For the last two years, I’ve been working on my novel, The Georgia Rules. It’s less about rules and more about Georgia, a sad, clumsy woman, who always finds herself in ridiculous messes. We follow her as she tries to scrap her way out of the depths of debt, while also trying to deal with personal problems surrounding unreliable men, a stagnant career, and her dysfunctional family.
The premise came to me at a time when I didn’t know what to do with my life. I had only been in Costa Rica a few months, and I was newly married and unable to legally work. Every day, I was working on my Spanish, determined to get fluent. But that damn subjunctive tense, and all of its tedious forms, had a sedative effect on me. So I took frequent breaks and watched stand-up comedy specials on Netflix and YouTube. While my Spanish languished, my appreciation for good comedy writing grew. I love comedy, whether in the form of stand-up, sitcoms, movies, short videos, or books; and watching those stand-up specials inspired me to write again.
I don’t have the grit to write and do stand-up, but I do love fiction, especially the kind you find at airport bookstores. I thought, Maybe I could write something funny…one day. And that sat with me. Then one night, the idea for a story came to me, and over the next few months, I worked out the plot. After that, it took me a year to write the first draft, another six months to do the second, then another three months to complete the third. I’m editing it now, and it’s taking me much longer than I’d anticipated. Whenever my brain needs a break, I just work on my website, which is a whole other job. This endeavor has been a lot of work, but I’ve never had more fun applying myself.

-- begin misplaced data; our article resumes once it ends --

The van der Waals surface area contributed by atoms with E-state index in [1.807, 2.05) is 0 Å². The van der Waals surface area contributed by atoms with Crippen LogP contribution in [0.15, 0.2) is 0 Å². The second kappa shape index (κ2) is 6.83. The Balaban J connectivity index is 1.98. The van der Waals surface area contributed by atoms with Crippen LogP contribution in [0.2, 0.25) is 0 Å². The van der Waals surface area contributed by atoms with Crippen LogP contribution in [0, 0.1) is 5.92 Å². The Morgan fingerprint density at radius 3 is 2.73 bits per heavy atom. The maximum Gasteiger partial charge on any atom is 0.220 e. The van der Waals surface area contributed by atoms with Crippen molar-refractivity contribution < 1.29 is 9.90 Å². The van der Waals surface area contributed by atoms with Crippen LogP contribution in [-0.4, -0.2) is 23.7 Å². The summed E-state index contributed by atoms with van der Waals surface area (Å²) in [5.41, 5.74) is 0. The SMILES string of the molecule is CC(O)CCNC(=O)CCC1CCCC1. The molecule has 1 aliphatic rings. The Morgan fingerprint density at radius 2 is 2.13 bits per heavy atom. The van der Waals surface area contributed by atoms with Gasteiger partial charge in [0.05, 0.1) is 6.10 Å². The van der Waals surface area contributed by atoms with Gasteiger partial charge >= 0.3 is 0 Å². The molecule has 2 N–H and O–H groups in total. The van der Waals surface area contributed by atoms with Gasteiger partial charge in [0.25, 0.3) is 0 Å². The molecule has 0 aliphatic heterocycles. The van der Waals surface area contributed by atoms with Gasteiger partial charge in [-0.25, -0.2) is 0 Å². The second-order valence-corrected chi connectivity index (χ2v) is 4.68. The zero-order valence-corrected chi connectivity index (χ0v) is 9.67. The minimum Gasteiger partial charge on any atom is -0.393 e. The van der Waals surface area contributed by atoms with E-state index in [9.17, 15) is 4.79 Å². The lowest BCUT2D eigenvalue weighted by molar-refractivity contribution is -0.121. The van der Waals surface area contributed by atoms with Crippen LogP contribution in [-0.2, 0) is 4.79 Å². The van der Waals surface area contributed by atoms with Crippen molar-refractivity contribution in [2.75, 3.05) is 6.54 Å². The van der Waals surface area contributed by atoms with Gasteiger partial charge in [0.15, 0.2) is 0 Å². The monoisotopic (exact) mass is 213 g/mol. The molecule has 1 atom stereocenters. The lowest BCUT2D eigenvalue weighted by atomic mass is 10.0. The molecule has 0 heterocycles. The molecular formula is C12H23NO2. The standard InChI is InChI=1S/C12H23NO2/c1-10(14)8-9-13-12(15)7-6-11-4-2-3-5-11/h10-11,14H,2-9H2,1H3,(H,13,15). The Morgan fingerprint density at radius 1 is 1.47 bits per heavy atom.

This novel, no doubt, is a huge departure from my first book. Loonie to Toonie was not the book I had always fantasized about writing. For one, it’s all about finance, a subject that’s hard to understand if you were never taught it. Secondly, I’m not a financial “expert.” It took me a long time, and many courses, to figure it out. When I finally did, I was motivated to write the book I wish had existed when I was starting to learn about investing: something comprehensive yet easy to understand and reference.
After publishing it, a lot of people approached me to talk about money. From these conversations, I learned two things: 1) reference books, though useful, aren’t for everyone, and 2) most people are curious about investing but can’t invest because they have bigger problems to deal with first, like their own personal debt crisis.
I felt I couldn’t ignore this problem, so what do I do? Another book on debt reduction? There are already countless books and websites on that specific topic, yet debt continues to plague so many people. I realized it was necessary to examine the contributing factors—the ones that go much deeper than just rising prices and living in a credit-crazy, materialistic world. I wasn’t interested in writing a self-help book on scrimping and changing your spending habits, but I did want to write about what it’s like to personally struggle with debt. I grew up with it. I know how difficult it is to live with debt and how much harder it is to get out of it. My novel isn’t about me, but as I wrote it, applying humour enabled me to confront and reconcile a lot of deeply-buried personal issues that were still affecting a lot of my financial decisions. And that’s the magic of comedy—it makes it easier for us to look at our lives without getting so depressed about it. My hope is that others who are struggling financially can have a similar experience—and a good laugh—when they read the book.
I’m looking forward to publishing my novel very soon, but I’ll surely miss working on it. The best cure for that would be to start thinking about the next story to write. More “rules,” anyone?